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ND House passes transgender sports bill

HB 1298 also bans sporting events from receiving public dollars for exclusive-gender sports...
HB 1298 also bans sporting events from receiving public dollars for exclusive-gender sports featuring players of an opposite gender at birth.(KFYR)
Published: Feb. 11, 2021 at 3:31 PM CST
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BISMARCK, N.D. (KFYR) - The State House of Representatives passed a bill that would bar youth and high school athletes from participating in sports other than that of their birth-assigned gender.

HB 1298 also bans sporting events from receiving public dollars for exclusive-gender sports featuring players of an opposite gender at birth.

Supporters of the bill said it’s intended to protect opportunities and scholarships for girls, arguing the successes of Title IX called for the expansion.

Rep. Ben Koppelman, R-West Fargo, is the bill’s primary sponsor.

“Some have said this bill just doesn’t follow the science. We’ve got science going back well before the United States that backs this. This isn’t new science. Men and women didn’t just cease to exist. They’ve existed for a long time and we’ve been able to recognize the differences,” Koppelman said.

During debate, opponents said it’s a targeted anti-transgender bill.

House Minority Leader Josh Boschee, D-Fargo, said the bill will “codify discrimination.”

“It’s about learning about yourself, being part of a team, solving problems, figuring out life. But we’re gonna tell some kids you can’t. And even though most those kids aren’t gonna go up for high school athletics because it’s not within their skillset or desirability, they’re gonna see the action made by this body and it’s going to play into some unfortunate other decisions that they’ll make,” Boschee said.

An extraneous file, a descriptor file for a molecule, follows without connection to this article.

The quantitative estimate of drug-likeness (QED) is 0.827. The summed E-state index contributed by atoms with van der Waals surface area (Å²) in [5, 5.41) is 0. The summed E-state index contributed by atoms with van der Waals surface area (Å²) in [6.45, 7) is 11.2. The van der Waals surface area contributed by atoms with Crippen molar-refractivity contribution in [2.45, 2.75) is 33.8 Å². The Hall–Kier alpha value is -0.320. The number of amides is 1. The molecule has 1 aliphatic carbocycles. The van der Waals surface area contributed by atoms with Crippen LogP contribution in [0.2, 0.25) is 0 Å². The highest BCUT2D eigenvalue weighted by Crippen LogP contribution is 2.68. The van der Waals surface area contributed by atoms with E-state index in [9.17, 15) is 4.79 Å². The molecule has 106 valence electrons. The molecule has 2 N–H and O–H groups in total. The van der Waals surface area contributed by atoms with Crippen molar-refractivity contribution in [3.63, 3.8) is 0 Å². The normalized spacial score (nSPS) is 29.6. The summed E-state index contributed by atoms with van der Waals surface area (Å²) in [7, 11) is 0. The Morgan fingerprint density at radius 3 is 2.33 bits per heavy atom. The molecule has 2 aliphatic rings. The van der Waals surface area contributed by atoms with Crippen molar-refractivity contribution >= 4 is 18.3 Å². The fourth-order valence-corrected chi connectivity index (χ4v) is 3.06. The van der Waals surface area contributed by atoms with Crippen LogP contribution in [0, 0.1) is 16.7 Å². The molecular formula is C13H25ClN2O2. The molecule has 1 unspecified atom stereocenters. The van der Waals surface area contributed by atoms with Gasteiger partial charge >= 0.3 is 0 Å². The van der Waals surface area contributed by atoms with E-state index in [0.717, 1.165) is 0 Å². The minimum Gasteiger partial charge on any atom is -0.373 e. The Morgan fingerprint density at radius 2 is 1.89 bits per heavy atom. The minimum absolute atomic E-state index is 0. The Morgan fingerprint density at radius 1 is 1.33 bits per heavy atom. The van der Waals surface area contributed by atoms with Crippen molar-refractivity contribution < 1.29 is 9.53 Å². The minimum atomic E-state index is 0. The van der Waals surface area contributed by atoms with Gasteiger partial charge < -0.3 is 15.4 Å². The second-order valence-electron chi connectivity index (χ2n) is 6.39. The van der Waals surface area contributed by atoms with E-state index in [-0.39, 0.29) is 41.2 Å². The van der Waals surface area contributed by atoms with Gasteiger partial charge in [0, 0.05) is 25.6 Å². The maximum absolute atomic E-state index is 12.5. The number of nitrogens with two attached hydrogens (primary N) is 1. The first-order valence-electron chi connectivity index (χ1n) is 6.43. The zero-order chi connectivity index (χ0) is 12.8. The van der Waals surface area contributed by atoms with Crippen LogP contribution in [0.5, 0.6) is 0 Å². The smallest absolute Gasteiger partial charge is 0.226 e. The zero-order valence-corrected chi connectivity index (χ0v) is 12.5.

A late amendment to the bill would allow girls to play on exclusively boys’ teams, and opponents argued this would ironically violate Title IX.

Those who voted for the bill, including Rep. Kathy Skroch, R-Lingerwood, Rep. Scott Louser, R-Minot, Rep. Vicky Steiner, R-Dickinson, argued the bills don’t discriminate, but rather protects the differences in biology.

Skroch argued that women are smaller and shouldn’t have to compete on an unfair playing field.

“Biology doesn’t get confused, even if people do,” Rep. Karen Karls, R-Bismarck, read from a letter to the chamber.

The vote was 65 – 26 and will move over to the Senate for consideration and possible amendments.

With it’s passing, some lawmakers are worried about the ramifications from sources outside the state.

Rep. Greg Westlind, R-Cando, warned that North Dakota could open itself up to litigation and lose national tournaments if this bill becomes law. This would be similar to North Carolina’s “Bathroom Bill” from 2017.

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